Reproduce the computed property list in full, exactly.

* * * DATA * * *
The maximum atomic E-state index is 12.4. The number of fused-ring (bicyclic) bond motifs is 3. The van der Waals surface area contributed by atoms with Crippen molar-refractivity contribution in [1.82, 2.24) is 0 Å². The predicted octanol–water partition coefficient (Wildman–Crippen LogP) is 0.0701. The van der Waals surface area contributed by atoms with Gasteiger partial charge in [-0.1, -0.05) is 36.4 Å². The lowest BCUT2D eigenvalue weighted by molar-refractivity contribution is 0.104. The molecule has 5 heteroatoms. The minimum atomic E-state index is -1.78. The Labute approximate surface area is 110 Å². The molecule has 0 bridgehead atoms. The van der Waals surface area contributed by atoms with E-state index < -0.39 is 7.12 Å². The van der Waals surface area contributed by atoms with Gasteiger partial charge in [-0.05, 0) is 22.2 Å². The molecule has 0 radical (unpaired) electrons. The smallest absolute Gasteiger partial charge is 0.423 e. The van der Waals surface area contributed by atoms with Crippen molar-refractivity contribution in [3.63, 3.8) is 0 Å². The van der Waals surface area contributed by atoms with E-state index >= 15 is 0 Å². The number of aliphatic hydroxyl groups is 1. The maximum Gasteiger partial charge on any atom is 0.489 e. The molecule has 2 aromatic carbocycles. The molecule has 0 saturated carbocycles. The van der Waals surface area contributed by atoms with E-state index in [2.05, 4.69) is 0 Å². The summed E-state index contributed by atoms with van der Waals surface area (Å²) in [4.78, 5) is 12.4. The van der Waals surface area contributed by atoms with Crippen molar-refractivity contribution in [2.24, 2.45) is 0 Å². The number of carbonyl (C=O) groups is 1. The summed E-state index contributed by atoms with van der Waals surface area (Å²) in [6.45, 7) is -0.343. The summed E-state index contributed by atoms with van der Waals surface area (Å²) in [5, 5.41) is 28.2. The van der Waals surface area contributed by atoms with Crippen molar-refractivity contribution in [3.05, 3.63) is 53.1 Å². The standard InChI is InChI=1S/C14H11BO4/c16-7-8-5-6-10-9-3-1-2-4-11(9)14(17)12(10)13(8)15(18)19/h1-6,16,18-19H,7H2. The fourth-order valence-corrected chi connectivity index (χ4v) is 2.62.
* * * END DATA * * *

The maximum atomic E-state index is 12.4. The number of fused-ring (bicyclic) bond motifs is 3. The van der Waals surface area contributed by atoms with Crippen molar-refractivity contribution in [1.82, 2.24) is 0 Å². The predicted octanol–water partition coefficient (Wildman–Crippen LogP) is 0.0701. The van der Waals surface area contributed by atoms with Gasteiger partial charge in [-0.1, -0.05) is 36.4 Å². The lowest BCUT2D eigenvalue weighted by molar-refractivity contribution is 0.104. The molecule has 5 heteroatoms. The minimum atomic E-state index is -1.78. The Labute approximate surface area is 110 Å². The molecule has 0 bridgehead atoms. The van der Waals surface area contributed by atoms with E-state index < -0.39 is 7.12 Å². The van der Waals surface area contributed by atoms with Gasteiger partial charge in [-0.05, 0) is 22.2 Å². The molecule has 0 radical (unpaired) electrons. The smallest absolute Gasteiger partial charge is 0.423 e. The van der Waals surface area contributed by atoms with Crippen molar-refractivity contribution in [3.63, 3.8) is 0 Å². The van der Waals surface area contributed by atoms with E-state index >= 15 is 0 Å². The number of aliphatic hydroxyl groups is 1. The maximum Gasteiger partial charge on any atom is 0.489 e. The molecule has 2 aromatic carbocycles. The molecule has 0 saturated carbocycles. The van der Waals surface area contributed by atoms with E-state index in [2.05, 4.69) is 0 Å². The summed E-state index contributed by atoms with van der Waals surface area (Å²) in [4.78, 5) is 12.4. The van der Waals surface area contributed by atoms with Crippen molar-refractivity contribution in [2.24, 2.45) is 0 Å². The number of carbonyl (C=O) groups is 1. The summed E-state index contributed by atoms with van der Waals surface area (Å²) in [6.45, 7) is -0.343. The summed E-state index contributed by atoms with van der Waals surface area (Å²) in [5, 5.41) is 28.2. The van der Waals surface area contributed by atoms with Crippen molar-refractivity contribution in [3.05, 3.63) is 53.1 Å². The standard InChI is InChI=1S/C14H11BO4/c16-7-8-5-6-10-9-3-1-2-4-11(9)14(17)12(10)13(8)15(18)19/h1-6,16,18-19H,7H2. The fourth-order valence-corrected chi connectivity index (χ4v) is 2.62.